I made a 3 part series on how to buy a home, how to get a rental property, and the benefits of having rental property. In that series, my friend Dudley posed a good question as to how to manage rental properties. Here’s how Sheena and I handle ours.
The key factor is protecting your investment and automating as much as you can. Keep this in the back of your mind. I’ll be referencing that throughout this post.
When managing a property, you have to consider what all does it entail.
I’m a huge advocate for Google products. They’re free, really useful, syncs on all of your devices, and works really well together. I’ll be referencing various Google products throughout this post. Namely Gmail, Google Calendar and Google Drive. I also use Chase Bank, so I’ll make references to their services as well, such as Online BillPay and Chase QuickPay. I’m sure other large banks can offer the same thing, so you would have to inquire with your bank about it.
What we use:
- a separate bank account for each rental property
- They’re free to open
- Makes it easier to see the income/expenses on each house
- Allows for each tenant to have an account to directly deposit their monthly rent
- Google Drive
- Google Drive is a central location where you can store spreadsheets, word documents and PDF files.
- All documents on Google Drive are sync’d on all of your devices (computer, phone, tablets, etc..) giving you access no matter where you are.
- Google Drive allows you to save up PDF’s so I keep a copy of each rental contract for quick reference when I need it.
- Google Sheets (Google’s version of an Excel Spreadsheet)
- I use a spreadsheet to keep track of all expenses and income for each house (separate spreadsheet for each house).
- I keep a spreadsheet that lists all my repair people I use with a brief description containing their name, what service they provide, contact info and my notes of their work.
- Google Docs (Google’s version of a Word Document)
- I maintain word document templates I use to communicate with tenants (letters about HOA violations, late rent, rent increase, etc…).
Now lets get into the details of each item I deal with as a Landlord.
Find tenants – This is huge. You want a good tenant that’ll pay you on time and will take care of your house. We use a Realtor to find and filter through potential tenants. It is a lot of work to do a thorough review of each potential tenant and show the property. Since Sheena and I both work full time, we’re OK with paying for a Realtor to do that work for us. Finding the best tenant possible (able to make the monthly rent on time, willing and able to take care of the home properly, etc…) will mean less headache in the future so it’s wise to invest time/money/effort in finding the right one.
Collect your rent – We have our tenants directly deposit their money into a designated account. As noted above, we open a regular checking account for each rental house. I nickname them the street name of the house for the sake of clarity when I look online. Currently, both tenants like to use Chase’s QuickPay service. Because of the way Chase sets things up, the money is directed into one account. This forces me to take the extra step of transferring the money from one account to the next, but that’s no biggie. I log in around the 6th of every month to confirm that the rent has been paid. In that process, I just make the transfer online and it’s done.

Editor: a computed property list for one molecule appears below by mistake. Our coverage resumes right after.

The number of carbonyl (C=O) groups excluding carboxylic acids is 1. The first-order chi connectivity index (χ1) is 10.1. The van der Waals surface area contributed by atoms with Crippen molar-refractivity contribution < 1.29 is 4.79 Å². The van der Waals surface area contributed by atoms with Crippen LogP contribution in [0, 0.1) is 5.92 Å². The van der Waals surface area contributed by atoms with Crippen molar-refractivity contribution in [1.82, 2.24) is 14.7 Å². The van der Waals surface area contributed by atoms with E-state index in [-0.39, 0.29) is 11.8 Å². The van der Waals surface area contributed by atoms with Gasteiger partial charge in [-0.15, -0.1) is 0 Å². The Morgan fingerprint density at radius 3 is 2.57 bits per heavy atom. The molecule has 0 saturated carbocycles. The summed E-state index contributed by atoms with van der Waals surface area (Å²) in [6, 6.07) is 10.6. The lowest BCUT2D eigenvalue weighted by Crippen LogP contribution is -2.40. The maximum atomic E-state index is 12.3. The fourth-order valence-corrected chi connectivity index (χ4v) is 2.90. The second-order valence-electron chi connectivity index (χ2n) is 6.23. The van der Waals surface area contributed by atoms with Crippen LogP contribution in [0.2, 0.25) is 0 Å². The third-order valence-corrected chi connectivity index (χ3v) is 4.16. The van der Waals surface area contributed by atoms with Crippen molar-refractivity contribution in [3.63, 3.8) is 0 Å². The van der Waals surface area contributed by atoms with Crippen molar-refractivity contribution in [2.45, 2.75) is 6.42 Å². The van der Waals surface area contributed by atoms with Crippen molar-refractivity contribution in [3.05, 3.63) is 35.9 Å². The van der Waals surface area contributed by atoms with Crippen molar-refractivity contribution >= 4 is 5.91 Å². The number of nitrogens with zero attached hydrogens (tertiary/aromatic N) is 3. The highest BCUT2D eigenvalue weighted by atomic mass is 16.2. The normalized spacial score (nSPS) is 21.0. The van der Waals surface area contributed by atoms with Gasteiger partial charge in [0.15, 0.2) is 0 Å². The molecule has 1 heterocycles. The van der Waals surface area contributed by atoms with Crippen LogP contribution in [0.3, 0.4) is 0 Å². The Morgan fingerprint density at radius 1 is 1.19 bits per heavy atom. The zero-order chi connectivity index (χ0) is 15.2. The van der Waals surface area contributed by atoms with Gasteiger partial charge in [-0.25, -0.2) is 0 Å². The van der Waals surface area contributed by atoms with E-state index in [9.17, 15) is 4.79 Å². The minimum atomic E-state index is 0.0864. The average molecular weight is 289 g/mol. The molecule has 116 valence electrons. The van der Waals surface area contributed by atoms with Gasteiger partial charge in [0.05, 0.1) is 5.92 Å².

Here’s what I like about Chase QuickPay. As soon as the tenant sends me their rent, I get an email from Chase. Once I get that email, I use the app on my phone (if I’m away from a computer) to accept the payment and it’s in the account. This helps me know that rent for that month has been paid (with the email notification). I also have a reminder via Google Calendar to check if payment has been made. I set up Google Calendar to email/text me on the 6th of every month to verify that payment has been made. If payment hasn’t been made, I know to touch base with the tenant notifying them that late fees are being applied until I get paid in full.
Manage your Rental income/expenses – We use Google Sheets to keep track of all income and expenses related to each rental property. This is great because it can be updated anywhere I have internet access, allowing me to be up-to-date on all financial tracking. For example, if I’m installing a new microwave at a property, I can immediately update the expenses from my phone without giving myself an opportunity to forget or lose receipts (I still keep all my receipts, FYI). Keeping a spreadsheet for each property is also helpful around tax time. I can generate a report showing all income/expenses for the year and use that for my tax filings.
I utilize simple “sumIF” formulas to make it very easy to keep track of things in real time. With those formulas, all I have to do is input the basic information (as seen below) and my yearly totals self-populate. Its nice to know where we stand financially on each house as time progresses. Just as a note, the numbers below are made up for the sake of an example.